India must take forward reforms: PwC
Speaking to PTI on the sidelines of the World Economic Forum Annual Meeting here, PricewaterhouseCoopers India Chairman Deepak Kapoor said the emerging market growth story remains strong and if India misses the bus, it would be of its own doing.
Asked about his views on the two major issues of the recent past, the Vodafone tax dispute and the flip-flop on retail FDI by the government, Kapoor said, "These are two different issues, one relates to a big transaction and the other is about the political opposition to a proposed policy decision. But indeed the image of brand India in the global landscape was hit in both the cases."
"While the court decision in the Vodafone case has managed to undo the damage to Indian`s image among global investors, there is also hope in the other matter, the retail FDI, as the government has said that it would work on building a consensus for opening up the sector for foreign investors," he added.
"What we need to worry about is the possibility of India being left out of the emerging growth story," Kapoor said.
The emerging markets have indeed arrived and their growth is certain on the global landscape, but we need to make sure that India does not miss the bus in this emerging market growth story because of such issues that hurt the country`s image in the global economic context," he added. .
"The growth rate differential is compelling between the developed markets and the developing economies. One set of the economies are growing at 2-3 per cent, while the other is delivering growth of 7-8 or even 9-10 per cent," Kapoor noted.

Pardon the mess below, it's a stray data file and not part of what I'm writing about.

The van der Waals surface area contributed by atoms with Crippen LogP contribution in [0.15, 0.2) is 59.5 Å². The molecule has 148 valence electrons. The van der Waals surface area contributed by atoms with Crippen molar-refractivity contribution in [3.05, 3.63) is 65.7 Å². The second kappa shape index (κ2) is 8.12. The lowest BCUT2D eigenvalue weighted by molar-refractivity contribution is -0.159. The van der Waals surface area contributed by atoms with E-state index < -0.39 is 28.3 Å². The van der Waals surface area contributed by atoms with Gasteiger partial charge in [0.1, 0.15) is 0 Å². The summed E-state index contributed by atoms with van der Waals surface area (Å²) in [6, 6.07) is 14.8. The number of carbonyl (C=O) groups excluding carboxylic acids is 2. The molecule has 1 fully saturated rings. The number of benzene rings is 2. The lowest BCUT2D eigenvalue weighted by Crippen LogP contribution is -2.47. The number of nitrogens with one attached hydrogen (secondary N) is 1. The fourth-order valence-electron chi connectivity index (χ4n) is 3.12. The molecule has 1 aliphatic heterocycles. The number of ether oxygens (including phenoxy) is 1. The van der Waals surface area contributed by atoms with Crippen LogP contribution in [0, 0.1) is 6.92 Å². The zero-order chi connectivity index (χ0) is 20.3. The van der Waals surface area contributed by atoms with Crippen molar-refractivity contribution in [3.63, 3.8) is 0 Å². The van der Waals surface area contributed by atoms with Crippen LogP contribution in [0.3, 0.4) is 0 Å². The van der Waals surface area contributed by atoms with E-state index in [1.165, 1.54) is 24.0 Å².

"There is no question of emerging market growth and everyone is now acknowledging that their time has come. If India misses the bus just because of its own doing, it would be a matter of concern," he said.
Asked about the perceived notion of a policy paralysis in the country, he said: "The reforms may not be happening because of the compulsions of coalition politics, but there are ways to manage the things."
"The government has previously also managed to take major policy decisions in a similar political scenario, such as the nuclear deal. What we should understand is that if India does not move in the right direction, its share would go to other emerging markets," he said.
Kapoor said there should be debates on what steps need to be taken, what policies need to be framed and then these debates must be taken to the right conclusion.
Asked about the talks that the government might introduce some taxation regulation to tackle cases similar to Vodafone dispute, Kapoor said that the government was entirely entitled to take any policy decision, but any decision has to be taken with a prospective effect and a policy should not made "just to reverse something."